Letter: History of marriage

Editor’s note: This letter is in response to John Bambenek’s Dec. 9 column, “The wrong question.”

Conservatives like Mr. Bambenek like to claim they are the defenders of a marriage tradition that has remained unchanged since the dawn of Christendom. The truth is that until fairly recently in Western history, marrying for a reason as frivolous as love would have been considered peculiar, if not scandalous.

If Bambenek thinks we need to have a discussion about what marriage really is, I would like to weigh in against traditional marriage. I do not want to go back to a tradition in which my parents would choose a wife for me, and in which neither she nor I would have much of a say in the matter.

On his own blog, Bambenek writes of why he married his wife: “I married her because I want a relationship with her; I value her companionship and her company … There is something about the human heart that wants to be shared completely with only one person.”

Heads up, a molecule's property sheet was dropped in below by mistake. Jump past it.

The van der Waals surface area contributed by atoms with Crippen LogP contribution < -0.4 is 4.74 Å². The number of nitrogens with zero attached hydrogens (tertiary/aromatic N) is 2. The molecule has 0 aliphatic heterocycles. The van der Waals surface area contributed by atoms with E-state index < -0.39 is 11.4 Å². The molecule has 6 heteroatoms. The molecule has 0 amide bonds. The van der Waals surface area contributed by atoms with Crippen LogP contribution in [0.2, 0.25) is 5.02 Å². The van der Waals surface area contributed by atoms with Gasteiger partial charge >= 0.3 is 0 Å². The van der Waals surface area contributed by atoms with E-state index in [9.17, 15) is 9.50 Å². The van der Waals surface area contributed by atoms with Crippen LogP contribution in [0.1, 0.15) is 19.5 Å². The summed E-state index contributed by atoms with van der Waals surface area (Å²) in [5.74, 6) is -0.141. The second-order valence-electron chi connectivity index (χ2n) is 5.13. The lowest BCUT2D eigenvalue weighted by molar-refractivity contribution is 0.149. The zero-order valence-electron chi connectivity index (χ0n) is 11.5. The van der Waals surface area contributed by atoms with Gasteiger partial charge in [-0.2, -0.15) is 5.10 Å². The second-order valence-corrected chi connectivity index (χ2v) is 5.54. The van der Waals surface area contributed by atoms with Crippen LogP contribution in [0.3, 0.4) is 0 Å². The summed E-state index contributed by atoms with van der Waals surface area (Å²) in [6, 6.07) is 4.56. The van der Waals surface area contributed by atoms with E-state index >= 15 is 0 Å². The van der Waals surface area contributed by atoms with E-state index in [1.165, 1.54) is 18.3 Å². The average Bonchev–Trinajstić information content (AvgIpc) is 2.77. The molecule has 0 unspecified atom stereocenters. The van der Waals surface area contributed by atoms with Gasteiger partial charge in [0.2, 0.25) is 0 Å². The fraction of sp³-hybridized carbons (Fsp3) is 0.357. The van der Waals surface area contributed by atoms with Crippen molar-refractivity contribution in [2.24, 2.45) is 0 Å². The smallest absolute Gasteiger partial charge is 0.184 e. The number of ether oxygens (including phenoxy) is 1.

It seems to me he already knows what marriage is. For some reason, he just feels those same sentiments, when held by Americans who are not like him, are deserving of less respect and protection.

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    Eric Olson

    University employee